When people ask me to boil down The Swede/My Name Is N into a few lines, I have a hard time—because the book is complex and contains many different themes.

But one idea that’s important to me dates back to the time I first started writing the novel. When the Thailand tsunami struck in 2004, more than 500 Swedes on holiday were killed, and thousands more were reported missing.

I suspected that some of the missing would decide to disappear. Start new lives.

Later, when I spoke to Swedish authorities, they told me that my hunch was right. They believe that some of those listed as missing did survive, but have never officially resurfaced.

— Robert Karjel

At a remote military base in the Indian Ocean, the FBI is trying to get a prisoner to confess. But the detainee, a suspect in an Islamist-inspired terror attack in the United States, refuses to talk.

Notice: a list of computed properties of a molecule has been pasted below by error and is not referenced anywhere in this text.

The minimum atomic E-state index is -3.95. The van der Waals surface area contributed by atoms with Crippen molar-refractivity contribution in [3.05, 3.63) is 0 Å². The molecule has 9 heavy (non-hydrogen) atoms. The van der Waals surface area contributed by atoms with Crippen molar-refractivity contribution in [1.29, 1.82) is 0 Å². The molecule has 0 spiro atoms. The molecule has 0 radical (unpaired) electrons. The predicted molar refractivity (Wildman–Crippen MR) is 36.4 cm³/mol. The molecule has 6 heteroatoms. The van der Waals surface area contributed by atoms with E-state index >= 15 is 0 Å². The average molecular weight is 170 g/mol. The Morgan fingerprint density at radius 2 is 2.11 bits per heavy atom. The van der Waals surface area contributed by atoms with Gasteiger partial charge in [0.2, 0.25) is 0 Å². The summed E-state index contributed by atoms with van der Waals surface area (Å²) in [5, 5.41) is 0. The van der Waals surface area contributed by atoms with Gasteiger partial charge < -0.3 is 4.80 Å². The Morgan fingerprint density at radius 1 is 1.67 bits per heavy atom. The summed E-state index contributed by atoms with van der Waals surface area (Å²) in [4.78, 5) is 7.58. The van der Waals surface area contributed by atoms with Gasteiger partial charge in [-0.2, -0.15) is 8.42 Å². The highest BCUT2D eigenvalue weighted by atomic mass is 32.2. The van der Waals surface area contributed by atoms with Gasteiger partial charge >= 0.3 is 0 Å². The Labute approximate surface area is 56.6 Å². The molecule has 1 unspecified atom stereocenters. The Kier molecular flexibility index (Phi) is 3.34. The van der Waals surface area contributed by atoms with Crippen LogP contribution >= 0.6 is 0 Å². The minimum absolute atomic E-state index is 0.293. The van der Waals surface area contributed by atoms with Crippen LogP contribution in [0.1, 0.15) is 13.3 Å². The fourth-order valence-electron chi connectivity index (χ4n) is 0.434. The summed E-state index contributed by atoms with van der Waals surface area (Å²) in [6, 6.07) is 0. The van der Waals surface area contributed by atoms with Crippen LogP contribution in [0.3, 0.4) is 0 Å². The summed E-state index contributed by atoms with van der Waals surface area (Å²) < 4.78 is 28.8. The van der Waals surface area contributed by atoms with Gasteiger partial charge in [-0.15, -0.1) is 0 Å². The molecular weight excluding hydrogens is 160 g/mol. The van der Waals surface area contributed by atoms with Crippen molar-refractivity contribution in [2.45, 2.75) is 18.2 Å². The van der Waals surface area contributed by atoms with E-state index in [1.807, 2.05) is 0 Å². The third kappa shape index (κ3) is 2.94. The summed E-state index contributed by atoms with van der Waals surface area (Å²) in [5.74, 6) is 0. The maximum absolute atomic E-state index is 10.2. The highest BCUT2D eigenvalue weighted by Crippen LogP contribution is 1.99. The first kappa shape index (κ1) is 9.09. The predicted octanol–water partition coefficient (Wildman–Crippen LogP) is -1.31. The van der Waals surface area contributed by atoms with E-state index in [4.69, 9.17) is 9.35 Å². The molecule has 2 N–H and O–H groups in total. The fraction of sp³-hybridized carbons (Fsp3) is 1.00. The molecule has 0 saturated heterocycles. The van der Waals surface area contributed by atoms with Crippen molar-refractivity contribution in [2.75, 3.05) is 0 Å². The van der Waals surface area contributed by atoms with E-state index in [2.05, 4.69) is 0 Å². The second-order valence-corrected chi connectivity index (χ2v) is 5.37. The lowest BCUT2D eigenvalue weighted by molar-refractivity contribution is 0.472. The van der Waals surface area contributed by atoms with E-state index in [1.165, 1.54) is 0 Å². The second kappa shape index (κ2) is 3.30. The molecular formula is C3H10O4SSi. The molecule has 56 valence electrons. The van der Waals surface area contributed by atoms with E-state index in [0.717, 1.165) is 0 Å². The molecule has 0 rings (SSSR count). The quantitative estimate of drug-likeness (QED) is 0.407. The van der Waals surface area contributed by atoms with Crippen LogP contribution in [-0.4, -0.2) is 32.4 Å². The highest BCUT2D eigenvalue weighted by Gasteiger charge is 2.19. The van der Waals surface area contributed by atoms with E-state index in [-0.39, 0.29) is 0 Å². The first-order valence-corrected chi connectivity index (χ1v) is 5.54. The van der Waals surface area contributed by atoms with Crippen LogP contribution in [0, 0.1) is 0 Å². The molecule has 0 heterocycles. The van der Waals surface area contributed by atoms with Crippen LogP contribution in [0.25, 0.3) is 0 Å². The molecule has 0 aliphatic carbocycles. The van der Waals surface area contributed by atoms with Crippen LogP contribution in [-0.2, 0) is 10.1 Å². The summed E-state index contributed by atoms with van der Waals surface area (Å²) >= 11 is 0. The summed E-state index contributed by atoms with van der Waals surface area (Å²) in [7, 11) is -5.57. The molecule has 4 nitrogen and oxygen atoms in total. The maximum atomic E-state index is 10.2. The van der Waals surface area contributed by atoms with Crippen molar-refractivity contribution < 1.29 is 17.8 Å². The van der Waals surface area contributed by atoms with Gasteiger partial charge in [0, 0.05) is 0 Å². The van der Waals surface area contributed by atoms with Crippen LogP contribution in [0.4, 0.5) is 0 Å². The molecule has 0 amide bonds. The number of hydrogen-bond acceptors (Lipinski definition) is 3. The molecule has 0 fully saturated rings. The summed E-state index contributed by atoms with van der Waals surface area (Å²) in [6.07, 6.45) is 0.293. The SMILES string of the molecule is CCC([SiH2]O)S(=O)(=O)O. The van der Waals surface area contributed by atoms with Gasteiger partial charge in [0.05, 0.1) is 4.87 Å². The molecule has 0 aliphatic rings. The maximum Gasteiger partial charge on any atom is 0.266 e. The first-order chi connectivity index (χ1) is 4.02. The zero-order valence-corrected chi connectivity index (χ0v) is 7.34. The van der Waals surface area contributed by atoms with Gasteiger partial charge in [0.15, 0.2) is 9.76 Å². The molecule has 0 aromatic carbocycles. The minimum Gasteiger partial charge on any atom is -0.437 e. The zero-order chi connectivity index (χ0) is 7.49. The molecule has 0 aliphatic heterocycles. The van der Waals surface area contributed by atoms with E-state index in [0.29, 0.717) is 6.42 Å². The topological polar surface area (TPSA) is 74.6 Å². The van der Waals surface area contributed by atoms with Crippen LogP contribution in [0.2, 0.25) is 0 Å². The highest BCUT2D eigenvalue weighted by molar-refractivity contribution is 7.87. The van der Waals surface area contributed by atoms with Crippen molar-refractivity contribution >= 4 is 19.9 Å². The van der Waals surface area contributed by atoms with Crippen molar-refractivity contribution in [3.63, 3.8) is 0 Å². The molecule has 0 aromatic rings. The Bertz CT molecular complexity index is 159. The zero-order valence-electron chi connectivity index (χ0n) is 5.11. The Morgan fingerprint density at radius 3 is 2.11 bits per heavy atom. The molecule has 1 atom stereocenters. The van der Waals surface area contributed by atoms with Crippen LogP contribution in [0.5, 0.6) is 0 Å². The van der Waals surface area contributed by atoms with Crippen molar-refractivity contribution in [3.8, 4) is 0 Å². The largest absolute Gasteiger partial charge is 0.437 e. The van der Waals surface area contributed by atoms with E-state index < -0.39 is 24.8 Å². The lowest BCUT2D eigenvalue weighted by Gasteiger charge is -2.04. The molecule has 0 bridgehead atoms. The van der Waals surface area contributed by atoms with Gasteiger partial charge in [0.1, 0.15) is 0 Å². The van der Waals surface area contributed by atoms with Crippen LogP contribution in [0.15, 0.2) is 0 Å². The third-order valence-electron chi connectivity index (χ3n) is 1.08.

Ernst Grip, a Swedish security officer, has no idea why he’s been dispatched to New York City. The FBI agent he meets on arrival, Shauna Friedman, seems to know a little too much about him. And when he arrives at his real destination, the American authorities have just one question: Is their terror suspect a Swedish citizen?

In the process of uncovering the prisoner’s true identity, Grip discovers the man’s ties to a group of other suspects—a ruthless American arms dealer, a Czech hit man, a mysterious nurse from Kansas, and a heartbreakingly naïve Pakistani. The closer Grip gets to the truth, the more complicated the deception becomes. Who is real, and who is leading a double life?

Robert Karjel’s The Swede is an intense novel about the compromises that people—and nations—make in the name of security and survival. Within this world built on secrets, Grip and Friedman have to learn to trust each other if they hope to stay alive.